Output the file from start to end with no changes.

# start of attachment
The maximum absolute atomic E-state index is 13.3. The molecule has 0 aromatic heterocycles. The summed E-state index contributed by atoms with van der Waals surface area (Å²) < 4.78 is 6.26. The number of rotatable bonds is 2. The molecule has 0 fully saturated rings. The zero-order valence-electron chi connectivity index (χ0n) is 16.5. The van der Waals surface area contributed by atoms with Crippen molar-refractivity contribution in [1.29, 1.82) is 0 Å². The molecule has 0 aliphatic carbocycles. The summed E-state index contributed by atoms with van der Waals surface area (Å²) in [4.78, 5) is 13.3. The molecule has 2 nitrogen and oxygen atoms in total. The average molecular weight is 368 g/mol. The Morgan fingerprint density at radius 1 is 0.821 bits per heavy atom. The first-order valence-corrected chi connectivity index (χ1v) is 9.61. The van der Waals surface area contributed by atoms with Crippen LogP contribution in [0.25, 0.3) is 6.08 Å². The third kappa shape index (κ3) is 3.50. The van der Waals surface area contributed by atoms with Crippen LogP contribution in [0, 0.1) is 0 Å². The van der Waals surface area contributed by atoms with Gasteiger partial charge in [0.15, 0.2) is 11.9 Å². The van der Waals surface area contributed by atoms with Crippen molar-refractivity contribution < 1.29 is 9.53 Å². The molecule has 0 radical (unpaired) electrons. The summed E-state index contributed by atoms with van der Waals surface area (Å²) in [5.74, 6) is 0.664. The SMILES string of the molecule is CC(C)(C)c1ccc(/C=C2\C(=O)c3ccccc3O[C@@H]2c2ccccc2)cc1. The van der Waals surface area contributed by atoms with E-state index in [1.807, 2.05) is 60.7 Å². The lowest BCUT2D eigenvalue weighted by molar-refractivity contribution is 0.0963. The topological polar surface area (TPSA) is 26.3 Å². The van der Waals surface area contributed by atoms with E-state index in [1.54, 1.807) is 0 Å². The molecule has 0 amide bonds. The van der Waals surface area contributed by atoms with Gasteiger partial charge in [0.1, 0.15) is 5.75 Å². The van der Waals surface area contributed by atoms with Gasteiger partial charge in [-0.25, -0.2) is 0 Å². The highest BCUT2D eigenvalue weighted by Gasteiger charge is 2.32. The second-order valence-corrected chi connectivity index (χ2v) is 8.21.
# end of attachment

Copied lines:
The maximum absolute atomic E-state index is 13.3. The molecule has 0 aromatic heterocycles. The summed E-state index contributed by atoms with van der Waals surface area (Å²) < 4.78 is 6.26. The number of rotatable bonds is 2. The molecule has 0 fully saturated rings. The zero-order valence-electron chi connectivity index (χ0n) is 16.5. The van der Waals surface area contributed by atoms with Crippen molar-refractivity contribution in [1.29, 1.82) is 0 Å². The molecule has 0 aliphatic carbocycles. The summed E-state index contributed by atoms with van der Waals surface area (Å²) in [4.78, 5) is 13.3. The molecule has 2 nitrogen and oxygen atoms in total. The average molecular weight is 368 g/mol. The Morgan fingerprint density at radius 1 is 0.821 bits per heavy atom. The first-order valence-corrected chi connectivity index (χ1v) is 9.61. The van der Waals surface area contributed by atoms with Crippen LogP contribution in [0.25, 0.3) is 6.08 Å². The third kappa shape index (κ3) is 3.50. The van der Waals surface area contributed by atoms with Crippen LogP contribution in [0, 0.1) is 0 Å². The van der Waals surface area contributed by atoms with Gasteiger partial charge in [0.15, 0.2) is 11.9 Å². The van der Waals surface area contributed by atoms with Crippen molar-refractivity contribution < 1.29 is 9.53 Å². The molecule has 0 radical (unpaired) electrons. The summed E-state index contributed by atoms with van der Waals surface area (Å²) in [5.74, 6) is 0.664. The SMILES string of the molecule is CC(C)(C)c1ccc(/C=C2\C(=O)c3ccccc3O[C@@H]2c2ccccc2)cc1. The van der Waals surface area contributed by atoms with E-state index in [1.807, 2.05) is 60.7 Å². The lowest BCUT2D eigenvalue weighted by molar-refractivity contribution is 0.0963. The topological polar surface area (TPSA) is 26.3 Å². The van der Waals surface area contributed by atoms with E-state index in [1.54, 1.807) is 0 Å². The molecule has 0 amide bonds. The van der Waals surface area contributed by atoms with Gasteiger partial charge in [0.1, 0.15) is 5.75 Å². The van der Waals surface area contributed by atoms with Gasteiger partial charge in [-0.25, -0.2) is 0 Å². The highest BCUT2D eigenvalue weighted by Gasteiger charge is 2.32. The second-order valence-corrected chi connectivity index (χ2v) is 8.21.